2022/23 Undergraduate Module Catalogue
CIVE3871 Design Studio 3.2
30 creditsClass Size: 40
Module manager: Mr Justin Lunn ARB
Taught: Semester 2 (Jan to Jun) View Timetable
Year running 2022/23
Pre-requisite qualificationsThe standard qualifications (or equivalent) set by the School of Civil Engineering for entry to any of its JBM accredited UG programmes.
Module replacesCIVE3851 - Architectural Engineering Design Studio 3.2
This module is not approved as a discovery module
ObjectivesThis module will demonstrate the students’ ability to create architectural designs that satisfy both aesthetic and technical requirements.
Knowledge developed in this module includes an appreciation and understanding of theoretical design concepts as applied to practical design consideration; further development of an understanding relating cultural and technological context to the built environment; a wider understanding of building types and precedent. There is also knowledge gained relating to statutory regulations including the processes of planning policy and building control, as well as a critical appraisal of structural, building physics and construction approaches. These appraisals of technologies are developed into specific proposals.
Students completing this module will have gained the knowledge, understanding, skills or abilities that contribute to achieving the following ARB General Criteria for Part 1:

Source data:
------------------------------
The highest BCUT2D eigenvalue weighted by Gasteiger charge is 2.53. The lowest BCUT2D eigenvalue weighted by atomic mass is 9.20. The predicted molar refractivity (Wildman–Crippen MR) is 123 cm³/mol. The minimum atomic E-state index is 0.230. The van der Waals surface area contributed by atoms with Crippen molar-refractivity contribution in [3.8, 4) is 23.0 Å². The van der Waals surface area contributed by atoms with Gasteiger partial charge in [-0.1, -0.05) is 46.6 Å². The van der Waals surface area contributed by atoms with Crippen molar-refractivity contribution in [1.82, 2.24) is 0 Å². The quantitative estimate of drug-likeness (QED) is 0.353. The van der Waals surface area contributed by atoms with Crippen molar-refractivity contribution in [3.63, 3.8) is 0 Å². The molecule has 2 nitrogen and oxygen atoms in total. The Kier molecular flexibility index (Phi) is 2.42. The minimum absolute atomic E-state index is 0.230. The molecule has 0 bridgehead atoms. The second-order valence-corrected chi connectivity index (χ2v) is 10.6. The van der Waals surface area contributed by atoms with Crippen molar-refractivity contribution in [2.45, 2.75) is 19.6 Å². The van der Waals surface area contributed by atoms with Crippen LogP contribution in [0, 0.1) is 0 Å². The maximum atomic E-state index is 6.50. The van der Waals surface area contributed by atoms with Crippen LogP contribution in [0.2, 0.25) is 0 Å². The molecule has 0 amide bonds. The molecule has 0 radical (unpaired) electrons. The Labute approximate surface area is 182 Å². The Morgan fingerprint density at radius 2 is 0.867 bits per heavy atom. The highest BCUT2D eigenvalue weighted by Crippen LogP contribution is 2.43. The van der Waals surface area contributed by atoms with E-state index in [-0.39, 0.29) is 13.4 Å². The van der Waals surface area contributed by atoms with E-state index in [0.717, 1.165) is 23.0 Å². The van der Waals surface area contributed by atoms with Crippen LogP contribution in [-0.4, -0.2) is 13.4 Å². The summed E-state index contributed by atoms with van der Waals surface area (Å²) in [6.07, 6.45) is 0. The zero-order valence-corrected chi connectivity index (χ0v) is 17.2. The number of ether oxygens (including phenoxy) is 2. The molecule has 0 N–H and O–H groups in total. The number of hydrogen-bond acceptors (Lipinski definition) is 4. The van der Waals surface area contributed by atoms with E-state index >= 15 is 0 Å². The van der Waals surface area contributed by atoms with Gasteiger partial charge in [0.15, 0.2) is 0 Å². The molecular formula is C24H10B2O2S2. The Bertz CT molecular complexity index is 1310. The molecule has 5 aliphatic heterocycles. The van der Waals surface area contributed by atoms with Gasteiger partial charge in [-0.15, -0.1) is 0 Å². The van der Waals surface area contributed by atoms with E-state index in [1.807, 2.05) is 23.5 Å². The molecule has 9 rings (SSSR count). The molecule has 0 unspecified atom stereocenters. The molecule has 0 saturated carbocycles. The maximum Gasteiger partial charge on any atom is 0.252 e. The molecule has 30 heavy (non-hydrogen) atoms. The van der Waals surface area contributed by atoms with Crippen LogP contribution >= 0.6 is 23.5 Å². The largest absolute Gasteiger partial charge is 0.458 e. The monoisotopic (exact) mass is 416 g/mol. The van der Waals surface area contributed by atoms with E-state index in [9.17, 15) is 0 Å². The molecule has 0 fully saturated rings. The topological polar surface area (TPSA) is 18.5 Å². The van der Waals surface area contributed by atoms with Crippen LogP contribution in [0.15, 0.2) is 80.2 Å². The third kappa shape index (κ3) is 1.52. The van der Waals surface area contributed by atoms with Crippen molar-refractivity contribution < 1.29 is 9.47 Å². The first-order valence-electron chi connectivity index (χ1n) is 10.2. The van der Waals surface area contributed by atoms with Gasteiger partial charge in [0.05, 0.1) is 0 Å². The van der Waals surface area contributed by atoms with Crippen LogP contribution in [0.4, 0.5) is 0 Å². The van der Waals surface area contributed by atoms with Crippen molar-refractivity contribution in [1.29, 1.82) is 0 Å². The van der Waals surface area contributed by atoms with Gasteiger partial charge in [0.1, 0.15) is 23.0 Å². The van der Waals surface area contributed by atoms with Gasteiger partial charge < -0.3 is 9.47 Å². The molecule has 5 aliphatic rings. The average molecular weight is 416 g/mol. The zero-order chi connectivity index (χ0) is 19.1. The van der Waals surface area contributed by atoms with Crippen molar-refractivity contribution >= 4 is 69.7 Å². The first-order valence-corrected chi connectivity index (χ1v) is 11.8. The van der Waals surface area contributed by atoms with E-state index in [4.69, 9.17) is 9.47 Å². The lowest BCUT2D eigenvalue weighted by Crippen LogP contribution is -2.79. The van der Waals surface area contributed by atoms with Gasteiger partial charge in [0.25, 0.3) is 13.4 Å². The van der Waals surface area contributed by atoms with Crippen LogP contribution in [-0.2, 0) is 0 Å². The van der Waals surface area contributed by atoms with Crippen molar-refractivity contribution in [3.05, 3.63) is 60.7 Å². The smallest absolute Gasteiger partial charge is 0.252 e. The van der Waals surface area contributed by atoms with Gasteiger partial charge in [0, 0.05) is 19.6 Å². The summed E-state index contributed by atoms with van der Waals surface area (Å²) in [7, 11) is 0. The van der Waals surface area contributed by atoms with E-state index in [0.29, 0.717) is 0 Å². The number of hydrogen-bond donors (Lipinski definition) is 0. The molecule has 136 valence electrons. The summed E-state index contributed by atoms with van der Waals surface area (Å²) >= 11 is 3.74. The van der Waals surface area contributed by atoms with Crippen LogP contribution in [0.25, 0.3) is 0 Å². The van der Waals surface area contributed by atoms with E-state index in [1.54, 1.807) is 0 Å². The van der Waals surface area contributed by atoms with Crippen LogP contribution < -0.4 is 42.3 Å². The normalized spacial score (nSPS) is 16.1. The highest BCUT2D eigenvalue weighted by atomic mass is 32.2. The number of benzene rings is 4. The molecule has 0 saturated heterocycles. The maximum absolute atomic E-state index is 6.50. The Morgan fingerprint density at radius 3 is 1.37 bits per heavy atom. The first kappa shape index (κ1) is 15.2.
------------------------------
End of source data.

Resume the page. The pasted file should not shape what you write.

1. prepare and present building design projects of diverse scale, complexity, and type in a variety of contexts, using a range of media, and in response to a brief; GC1.1.
2. understand the constructional and structural systems, the environmental strategies and the regulatory requirements that apply to the design and construction of a comprehensive design project; GC1.2.
3. develop a conceptual and critical approach to architectural design that integrates and satisfies the aesthetic aspects of a building and the technical requirements of its construction and the needs of the user; GC1.3.
4. the application of appropriate theoretical concepts to studio design projects, demonstrating a reflective and critical approach; GC2.3.
5. current planning policy and development control legislation, including social, environmental and economic aspects, and the relevance of these to design development; GC4.3.
6. the need to critically review precedents relevant to the function, organisation and technological strategy of design proposals; GC7.1.
7. the need to appraise and prepare building briefs of diverse scales and types, to define client and user requirements and their appropriateness to site and context; GC7.2
8. the investigation, critical appraisal and selection of alternative structural, constructional and material systems relevant to architectural design; GC8.1.
9. understand the cost control mechanisms which operate during the development of a project; GC10.2.
10. prepare designs that will meet building users’ requirements and comply with UK legislation, appropriate performance standards and health and safety requirements; GC10.3.
Team working and collaboration in a creative context, individual graphic presentation skills, hand drawing, CAD modelling, building information modelling (BIM) and physical modelling skills. Site appraisal and precedent research skills.
This second semester project studio is a comprehensively integrated building design. A typical brief suggests a three or four storey office building of around 2,000m2 in a restricted urban setting. The project is designed to allow students to develop and explore their architectural design skills, while at the same time applying and demonstrating the learning they have gained from other modules in the year, including urban theory and technical design.